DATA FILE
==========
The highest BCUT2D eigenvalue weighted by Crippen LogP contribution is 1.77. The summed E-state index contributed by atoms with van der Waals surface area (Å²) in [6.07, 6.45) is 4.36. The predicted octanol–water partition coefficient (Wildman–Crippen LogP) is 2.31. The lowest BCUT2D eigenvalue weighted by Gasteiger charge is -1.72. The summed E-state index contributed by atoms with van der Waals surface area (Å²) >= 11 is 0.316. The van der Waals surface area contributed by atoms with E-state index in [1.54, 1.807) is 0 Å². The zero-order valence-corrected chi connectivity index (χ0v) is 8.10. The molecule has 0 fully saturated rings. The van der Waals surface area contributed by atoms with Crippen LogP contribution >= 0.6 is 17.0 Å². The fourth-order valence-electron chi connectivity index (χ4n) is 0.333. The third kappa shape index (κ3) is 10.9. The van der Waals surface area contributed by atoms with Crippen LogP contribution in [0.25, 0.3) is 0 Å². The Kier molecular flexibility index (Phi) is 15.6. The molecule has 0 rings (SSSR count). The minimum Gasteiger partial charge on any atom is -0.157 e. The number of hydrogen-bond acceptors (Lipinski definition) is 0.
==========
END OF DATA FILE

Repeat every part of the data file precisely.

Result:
The highest BCUT2D eigenvalue weighted by Crippen LogP contribution is 1.77. The summed E-state index contributed by atoms with van der Waals surface area (Å²) in [6.07, 6.45) is 4.36. The predicted octanol–water partition coefficient (Wildman–Crippen LogP) is 2.31. The lowest BCUT2D eigenvalue weighted by Gasteiger charge is -1.72. The summed E-state index contributed by atoms with van der Waals surface area (Å²) >= 11 is 0.316. The van der Waals surface area contributed by atoms with E-state index in [1.54, 1.807) is 0 Å². The zero-order valence-corrected chi connectivity index (χ0v) is 8.10. The molecule has 0 fully saturated rings. The van der Waals surface area contributed by atoms with Crippen LogP contribution >= 0.6 is 17.0 Å². The fourth-order valence-electron chi connectivity index (χ4n) is 0.333. The third kappa shape index (κ3) is 10.9. The van der Waals surface area contributed by atoms with Crippen LogP contribution in [0.25, 0.3) is 0 Å². The Kier molecular flexibility index (Phi) is 15.6. The molecule has 0 rings (SSSR count). The minimum Gasteiger partial charge on any atom is -0.157 e. The number of hydrogen-bond acceptors (Lipinski definition) is 0.